Updated at 4:30 p.m. Tuesday
Officials with Roma police said they received a call from law enforcement counterparts in Mexico at noon on Feb. 2, saying someone had called their dispatch center in Nuevo Laredo about a man who was lying just below the bridge in Roma.
After officers responded, they determined the man needed medical assistance and called out for the Roma Fire Department and emergency medical service from Starr County, Assistant Roma Police Chief Francisco Garcia said Tuesday.
As of Tuesday afternoon, Roma Fire Chief Alfredo Garza was unavailable for comment related to inquiries regarding the man’s medical condition upon arrival of his location.
CBP officials said on Monday that the man, who was found near the Roma port of entry, “requested medical attention,” before he was transferred to a Mission hospital.
The following day, Feb. 3, after a welfare check, the man was once again transferred to a hospital — this time in McAllen. The man was then diagnosed with cirrhosis of the liver and congestive heart failure, CBP officials said.
The man died at McAllen Medical Center Monday morning, according to CBP’s news release.
Officials with the Mexican consulate in McAllen said Tuesday they could not release any information regarding the 45-year-old Mexican national who died at a McAllen hospital Monday morning due to privacy laws.
The consulate confirmed it was notified of the man’s death and is processing information for the case, but this is all it is releasing in terms of information.
The inquiry was made after U.S. Border Patrol and Customs and Border Protection officials referred questions about the man’s identity to the consulate.
A 45-year-old Mexican national in the custody of U.S. Border Patrol died Monday morning at a McAllen hospital, according to a statement on the U.S. Customs and Border Protection website.
U.S. Border Patrol agents took custody of the man Feb. 2 after officers with the Roma Police Department “encountered” him near the Roma port of entry, during which he “requested medical attention,” the release stated. CBP officials did not identify the man Monday.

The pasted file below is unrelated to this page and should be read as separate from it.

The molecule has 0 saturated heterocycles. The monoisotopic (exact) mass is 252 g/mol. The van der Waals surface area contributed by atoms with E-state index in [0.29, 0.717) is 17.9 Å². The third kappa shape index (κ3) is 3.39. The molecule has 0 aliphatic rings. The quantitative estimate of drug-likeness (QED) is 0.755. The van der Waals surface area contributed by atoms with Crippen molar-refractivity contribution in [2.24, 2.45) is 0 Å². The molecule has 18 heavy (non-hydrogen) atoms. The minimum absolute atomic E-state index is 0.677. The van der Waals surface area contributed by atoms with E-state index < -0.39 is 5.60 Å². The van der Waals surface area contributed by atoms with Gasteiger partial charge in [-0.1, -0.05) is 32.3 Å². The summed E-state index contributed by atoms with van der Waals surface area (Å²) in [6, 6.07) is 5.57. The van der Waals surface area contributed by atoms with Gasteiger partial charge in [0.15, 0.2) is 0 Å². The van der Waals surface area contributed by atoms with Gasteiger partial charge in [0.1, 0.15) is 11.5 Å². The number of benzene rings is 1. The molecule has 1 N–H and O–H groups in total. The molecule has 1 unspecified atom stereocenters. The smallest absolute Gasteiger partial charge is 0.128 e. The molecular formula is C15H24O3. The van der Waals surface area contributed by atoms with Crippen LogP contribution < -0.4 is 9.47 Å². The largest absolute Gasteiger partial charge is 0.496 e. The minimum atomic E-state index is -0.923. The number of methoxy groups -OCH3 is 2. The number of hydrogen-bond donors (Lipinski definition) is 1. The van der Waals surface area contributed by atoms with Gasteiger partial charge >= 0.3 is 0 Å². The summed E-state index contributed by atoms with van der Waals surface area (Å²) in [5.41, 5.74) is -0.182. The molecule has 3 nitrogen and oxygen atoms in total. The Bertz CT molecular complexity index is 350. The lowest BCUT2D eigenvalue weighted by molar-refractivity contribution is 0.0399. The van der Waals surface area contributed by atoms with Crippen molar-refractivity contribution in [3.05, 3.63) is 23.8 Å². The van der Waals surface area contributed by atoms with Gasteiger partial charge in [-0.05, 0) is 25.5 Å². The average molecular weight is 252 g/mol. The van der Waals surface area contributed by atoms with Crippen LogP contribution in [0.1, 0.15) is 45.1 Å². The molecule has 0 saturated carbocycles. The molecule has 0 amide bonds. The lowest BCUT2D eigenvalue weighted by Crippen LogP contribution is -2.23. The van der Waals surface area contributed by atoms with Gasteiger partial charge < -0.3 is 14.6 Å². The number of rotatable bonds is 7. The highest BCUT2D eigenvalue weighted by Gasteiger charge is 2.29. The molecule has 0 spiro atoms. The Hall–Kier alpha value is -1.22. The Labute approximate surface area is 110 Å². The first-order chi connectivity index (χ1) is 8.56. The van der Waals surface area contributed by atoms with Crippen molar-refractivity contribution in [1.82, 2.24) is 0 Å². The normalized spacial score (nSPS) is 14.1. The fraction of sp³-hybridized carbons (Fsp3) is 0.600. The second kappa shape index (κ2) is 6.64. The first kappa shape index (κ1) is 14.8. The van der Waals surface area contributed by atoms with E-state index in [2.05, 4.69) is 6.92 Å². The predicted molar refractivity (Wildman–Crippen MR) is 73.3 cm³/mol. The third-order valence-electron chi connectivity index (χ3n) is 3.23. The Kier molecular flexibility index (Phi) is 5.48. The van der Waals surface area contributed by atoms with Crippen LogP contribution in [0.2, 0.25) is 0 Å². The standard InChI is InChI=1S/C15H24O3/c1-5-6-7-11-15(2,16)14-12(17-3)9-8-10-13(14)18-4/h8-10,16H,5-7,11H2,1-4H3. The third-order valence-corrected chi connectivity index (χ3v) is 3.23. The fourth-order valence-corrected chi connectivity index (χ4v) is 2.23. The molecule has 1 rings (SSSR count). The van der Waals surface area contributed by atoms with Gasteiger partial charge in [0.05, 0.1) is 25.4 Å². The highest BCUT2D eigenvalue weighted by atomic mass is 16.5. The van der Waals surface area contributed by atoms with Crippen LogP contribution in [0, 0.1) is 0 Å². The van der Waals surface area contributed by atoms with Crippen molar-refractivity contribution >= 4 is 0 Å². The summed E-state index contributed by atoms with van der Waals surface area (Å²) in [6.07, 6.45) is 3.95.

At that point he was transferred to Mission Regional Medical Center in Mission, where he was subsequently cleared to go to the Border Patrol station in Rio Grande City.
But following a welfare check the next day, Feb. 3, the man again requested medical attention and was transported to McAllen Medical Center, where shortly thereafter he was “initially diagnosed with cirrhosis of the liver and congestive heart failure,” according to CBP.
“The individual remained at the McAllen Medical Center from Feb. 3 until passing today, shortly before 9 a.m.,” the release on Monday read.
Andrew Meehan, CBP assistant commissioner for public affairs, responded to the news in a prepared statement.
“This loss of life is tragic,” Meehan said in the statement. “Our condolences go out to the family and loved ones. CBP remains committed to ensuring the safe and humane treatment of those within the care of our custody.”
The release went on to state that the man’s official cause of death was not known, and that an official review was initiated by CBP’s Office of Professional Responsibility, which is consistent with CBP policy.
The release also stated that several entities have been made aware of the death, including the Department of Homeland Security Office of the Inspector General, as well as the Mexican government.
“CBP has also notified members of Congress consistent with CBP’s Interim Procedures on Notification of a Death in Custody,” the release stated.
CBP indicated it will work to “ensure an independent and thorough review of the circumstances,” and will release more details as “available and appropriate.”
This is the third death of an immigrant while in the custody of U.S. Border Patrol since December when two minor children from Guatemala, ages 8 and 7, died after crossing into the U.S.
On Dec. 14, CBP Commissioner Kevin K. McAleenan issued a statement warning about the dangers of traveling long distances following the death of Jakelin Caal Maquin, who died Dec. 8 — two days after the 7-year-old girl and her father were apprehended.
“We cannot stress enough the dangers posed by traveling long distances, in crowded transportation, or in the natural elements through remote desert areas without food, water and other supplies,” McAleenan said in the release. “No one should risk injury, or even death, by crossing our border unlawfully. This is why I asked Congress … to change our laws so that the United States is not incentivizing families to take this dangerous path.
“Border Patrol agents save thousands of people every year who are overcome by the elements, including people found suffering from dehydration, heat stroke, hypothermia, drowning in the river, injuries, and left for dead by these smugglers in some of the most remote areas of our border as they enter the country illegally. Our agents have world-class rescue and medical training, and are committed to saving those put in distress by callous smugglers.”
Less than 10 days later a second child, also from Guatemala, died of unknown causes.
After that death, CBP announced it was making changes to how it handled minor children in their custody.